Let’s talk about another interesting topic “stable coins”.
Stablecoins are cryptocurrencies with constant value and are linked to specific assets, providing a more stable and predictable value compared to cryptocurrencies like Bitcoin or Ethereum. They come in various varieties with unique stability-maintaining mechanisms, including fiat-collateralized stablecoins backed by fiat currency and maintained in bank accounts.
What are these coins? What is the significance? What is its types and varieties? We will put lights on all these important questions arised in our minds.
Stablescoins that have been “crypto-collateralized”
These stablecoins are supported by a reserve of other cryptocurrencies. Stablecoins are created in exchange for users locking up a particular quantity of cryptocurrencies (like Ether or Bitcoin) as collateral. To preserve stability, the value of the collateral must be greater than the value of the stablecoins released. An illustration of a crypto-collateralized stablecoin is DAI, which was released on the MakerDAO platform.
Stablecoins backed only by algorithms rather than physical or digital assets are known as algorithmic stablecoins. Instead, they rely on algorithms and smart contracts to manage the stablecoin’s supply and demand in order to keep its price stable. An example of an algorithmic stablecoin is Ampleforth (AMPL).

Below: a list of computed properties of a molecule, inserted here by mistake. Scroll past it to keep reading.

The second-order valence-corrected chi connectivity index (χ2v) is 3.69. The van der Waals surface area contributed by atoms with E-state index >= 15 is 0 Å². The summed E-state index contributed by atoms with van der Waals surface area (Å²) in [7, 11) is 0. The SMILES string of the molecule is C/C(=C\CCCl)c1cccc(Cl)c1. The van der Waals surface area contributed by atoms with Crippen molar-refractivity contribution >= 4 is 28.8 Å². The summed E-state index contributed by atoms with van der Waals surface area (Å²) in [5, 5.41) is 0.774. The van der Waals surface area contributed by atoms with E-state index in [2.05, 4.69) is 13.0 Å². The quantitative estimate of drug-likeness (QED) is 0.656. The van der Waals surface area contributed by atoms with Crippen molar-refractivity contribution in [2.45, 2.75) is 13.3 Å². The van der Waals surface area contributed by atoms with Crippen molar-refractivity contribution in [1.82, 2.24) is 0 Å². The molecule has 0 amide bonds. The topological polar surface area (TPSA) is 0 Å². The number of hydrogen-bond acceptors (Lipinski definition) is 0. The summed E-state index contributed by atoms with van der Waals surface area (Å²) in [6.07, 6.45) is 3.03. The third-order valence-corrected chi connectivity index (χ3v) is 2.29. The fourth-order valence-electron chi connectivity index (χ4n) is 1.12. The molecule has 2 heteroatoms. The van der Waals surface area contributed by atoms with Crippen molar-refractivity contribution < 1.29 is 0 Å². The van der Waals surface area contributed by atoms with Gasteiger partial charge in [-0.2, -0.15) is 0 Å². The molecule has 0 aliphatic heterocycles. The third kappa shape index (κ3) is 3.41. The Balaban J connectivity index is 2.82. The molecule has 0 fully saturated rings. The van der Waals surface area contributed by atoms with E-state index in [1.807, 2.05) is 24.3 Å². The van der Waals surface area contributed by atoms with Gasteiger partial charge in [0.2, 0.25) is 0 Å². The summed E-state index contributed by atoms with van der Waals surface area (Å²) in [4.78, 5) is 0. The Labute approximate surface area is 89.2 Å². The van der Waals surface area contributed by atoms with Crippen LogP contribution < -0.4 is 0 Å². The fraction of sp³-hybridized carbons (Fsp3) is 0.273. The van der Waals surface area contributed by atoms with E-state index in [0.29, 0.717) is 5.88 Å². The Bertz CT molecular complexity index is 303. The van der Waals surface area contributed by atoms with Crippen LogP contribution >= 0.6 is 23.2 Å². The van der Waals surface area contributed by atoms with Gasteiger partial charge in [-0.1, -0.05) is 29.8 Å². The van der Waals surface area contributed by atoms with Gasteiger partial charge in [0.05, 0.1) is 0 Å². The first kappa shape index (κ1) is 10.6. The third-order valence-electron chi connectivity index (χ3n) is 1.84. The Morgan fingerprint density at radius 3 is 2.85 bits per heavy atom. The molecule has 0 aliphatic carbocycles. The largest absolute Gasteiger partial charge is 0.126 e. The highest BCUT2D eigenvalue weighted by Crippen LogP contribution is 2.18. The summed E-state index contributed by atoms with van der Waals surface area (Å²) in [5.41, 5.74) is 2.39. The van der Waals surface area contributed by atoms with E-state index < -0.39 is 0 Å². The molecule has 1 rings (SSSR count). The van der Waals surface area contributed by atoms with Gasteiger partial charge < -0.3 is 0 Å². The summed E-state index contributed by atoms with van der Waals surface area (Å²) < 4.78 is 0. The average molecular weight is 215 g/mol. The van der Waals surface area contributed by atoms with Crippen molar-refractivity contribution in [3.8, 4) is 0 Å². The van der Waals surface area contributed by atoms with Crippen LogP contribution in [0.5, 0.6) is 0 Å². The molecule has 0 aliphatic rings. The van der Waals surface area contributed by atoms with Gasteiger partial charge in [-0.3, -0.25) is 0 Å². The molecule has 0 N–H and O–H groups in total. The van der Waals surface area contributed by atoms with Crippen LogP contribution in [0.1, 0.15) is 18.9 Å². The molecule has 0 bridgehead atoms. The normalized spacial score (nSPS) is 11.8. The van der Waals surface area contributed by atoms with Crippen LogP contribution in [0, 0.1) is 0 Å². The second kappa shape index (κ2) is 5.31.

Reduced volatility: Stablecoins offer a less erratic alternative for users and investors who wish to steer clear of the price swings sometimes connected to other cryptocurrencies.
Faster transactions: By acting as an intermediary currency inside the bitcoin ecosystem, stablecoins can be utilised to facilitate speedy and affordable transactions.
Stablecoins allow traders to hedge against market volatility without having to exchange their holdings for fiat money.
Application access to decentralised finance (DeFi)
Stablecoins are frequently used in DeFi platforms for lending, borrowing, and yield farming, supplying the ecosystem with liquidity. It’s important to keep in mind, though, that stablecoins do carry some risk.
Concerns include the centralised management of fiat-collateralized stablecoins (reliant on a reliable custodian), the risk of insufficient collateral in crypto-collateralized stablecoins during severe market downturns, and the difficulties in preserving stability in algorithmic stablecoins.
Before adopting any stablecoin, consumers should learn about its unique characteristics, workings, and hazards, just like they would with any other investment or financial tool.